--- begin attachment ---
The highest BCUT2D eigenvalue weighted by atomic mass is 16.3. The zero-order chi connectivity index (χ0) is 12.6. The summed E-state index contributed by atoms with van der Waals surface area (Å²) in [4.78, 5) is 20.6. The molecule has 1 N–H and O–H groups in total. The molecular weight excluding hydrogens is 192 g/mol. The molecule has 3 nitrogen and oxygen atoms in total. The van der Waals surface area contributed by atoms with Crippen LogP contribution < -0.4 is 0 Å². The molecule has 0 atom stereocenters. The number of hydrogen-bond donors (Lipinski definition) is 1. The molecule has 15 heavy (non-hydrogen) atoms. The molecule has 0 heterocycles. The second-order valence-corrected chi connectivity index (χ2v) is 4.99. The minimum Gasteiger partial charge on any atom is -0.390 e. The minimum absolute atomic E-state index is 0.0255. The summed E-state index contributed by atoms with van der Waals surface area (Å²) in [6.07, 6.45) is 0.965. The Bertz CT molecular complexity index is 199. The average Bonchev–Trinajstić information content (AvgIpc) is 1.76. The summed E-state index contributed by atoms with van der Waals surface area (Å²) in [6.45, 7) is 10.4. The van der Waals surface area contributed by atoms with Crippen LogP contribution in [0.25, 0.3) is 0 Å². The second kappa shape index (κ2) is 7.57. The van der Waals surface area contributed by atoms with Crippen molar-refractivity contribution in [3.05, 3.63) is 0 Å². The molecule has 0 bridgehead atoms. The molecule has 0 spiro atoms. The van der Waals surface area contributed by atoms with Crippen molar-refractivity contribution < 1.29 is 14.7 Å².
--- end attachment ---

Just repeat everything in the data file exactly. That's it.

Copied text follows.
The highest BCUT2D eigenvalue weighted by atomic mass is 16.3. The zero-order chi connectivity index (χ0) is 12.6. The summed E-state index contributed by atoms with van der Waals surface area (Å²) in [4.78, 5) is 20.6. The molecule has 1 N–H and O–H groups in total. The molecular weight excluding hydrogens is 192 g/mol. The molecule has 3 nitrogen and oxygen atoms in total. The van der Waals surface area contributed by atoms with Crippen LogP contribution < -0.4 is 0 Å². The molecule has 0 atom stereocenters. The number of hydrogen-bond donors (Lipinski definition) is 1. The molecule has 15 heavy (non-hydrogen) atoms. The molecule has 0 heterocycles. The second-order valence-corrected chi connectivity index (χ2v) is 4.99. The minimum Gasteiger partial charge on any atom is -0.390 e. The minimum absolute atomic E-state index is 0.0255. The summed E-state index contributed by atoms with van der Waals surface area (Å²) in [6.07, 6.45) is 0.965. The Bertz CT molecular complexity index is 199. The average Bonchev–Trinajstić information content (AvgIpc) is 1.76. The summed E-state index contributed by atoms with van der Waals surface area (Å²) in [6.45, 7) is 10.4. The van der Waals surface area contributed by atoms with Crippen LogP contribution in [0.25, 0.3) is 0 Å². The second kappa shape index (κ2) is 7.57. The van der Waals surface area contributed by atoms with Crippen molar-refractivity contribution in [3.05, 3.63) is 0 Å². The molecule has 0 bridgehead atoms. The molecule has 0 spiro atoms. The van der Waals surface area contributed by atoms with Crippen molar-refractivity contribution < 1.29 is 14.7 Å².